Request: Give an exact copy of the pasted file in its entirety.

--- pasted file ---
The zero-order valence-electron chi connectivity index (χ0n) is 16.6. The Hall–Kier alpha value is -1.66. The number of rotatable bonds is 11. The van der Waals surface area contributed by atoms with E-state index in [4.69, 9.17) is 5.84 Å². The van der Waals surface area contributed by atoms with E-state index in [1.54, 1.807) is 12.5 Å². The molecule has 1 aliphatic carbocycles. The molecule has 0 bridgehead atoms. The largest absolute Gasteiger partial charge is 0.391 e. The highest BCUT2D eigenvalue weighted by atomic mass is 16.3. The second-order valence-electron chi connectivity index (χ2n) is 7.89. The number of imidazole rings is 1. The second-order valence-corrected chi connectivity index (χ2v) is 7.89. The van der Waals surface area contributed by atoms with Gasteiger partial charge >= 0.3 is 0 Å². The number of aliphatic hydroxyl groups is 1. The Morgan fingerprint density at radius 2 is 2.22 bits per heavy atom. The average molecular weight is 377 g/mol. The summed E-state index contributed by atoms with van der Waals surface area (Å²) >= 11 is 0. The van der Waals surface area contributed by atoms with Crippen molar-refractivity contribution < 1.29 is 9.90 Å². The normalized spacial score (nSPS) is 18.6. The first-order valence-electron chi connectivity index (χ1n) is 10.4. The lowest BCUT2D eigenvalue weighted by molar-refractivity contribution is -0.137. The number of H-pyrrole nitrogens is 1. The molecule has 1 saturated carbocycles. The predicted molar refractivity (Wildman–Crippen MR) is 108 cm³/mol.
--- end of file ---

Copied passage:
The zero-order valence-electron chi connectivity index (χ0n) is 16.6. The Hall–Kier alpha value is -1.66. The number of rotatable bonds is 11. The van der Waals surface area contributed by atoms with E-state index in [4.69, 9.17) is 5.84 Å². The van der Waals surface area contributed by atoms with E-state index in [1.54, 1.807) is 12.5 Å². The molecule has 1 aliphatic carbocycles. The molecule has 0 bridgehead atoms. The largest absolute Gasteiger partial charge is 0.391 e. The highest BCUT2D eigenvalue weighted by atomic mass is 16.3. The second-order valence-electron chi connectivity index (χ2n) is 7.89. The number of imidazole rings is 1. The second-order valence-corrected chi connectivity index (χ2v) is 7.89. The van der Waals surface area contributed by atoms with Gasteiger partial charge >= 0.3 is 0 Å². The number of aliphatic hydroxyl groups is 1. The Morgan fingerprint density at radius 2 is 2.22 bits per heavy atom. The average molecular weight is 377 g/mol. The summed E-state index contributed by atoms with van der Waals surface area (Å²) >= 11 is 0. The van der Waals surface area contributed by atoms with Crippen molar-refractivity contribution < 1.29 is 9.90 Å². The normalized spacial score (nSPS) is 18.6. The first-order valence-electron chi connectivity index (χ1n) is 10.4. The lowest BCUT2D eigenvalue weighted by molar-refractivity contribution is -0.137. The number of H-pyrrole nitrogens is 1. The molecule has 1 saturated carbocycles. The predicted molar refractivity (Wildman–Crippen MR) is 108 cm³/mol.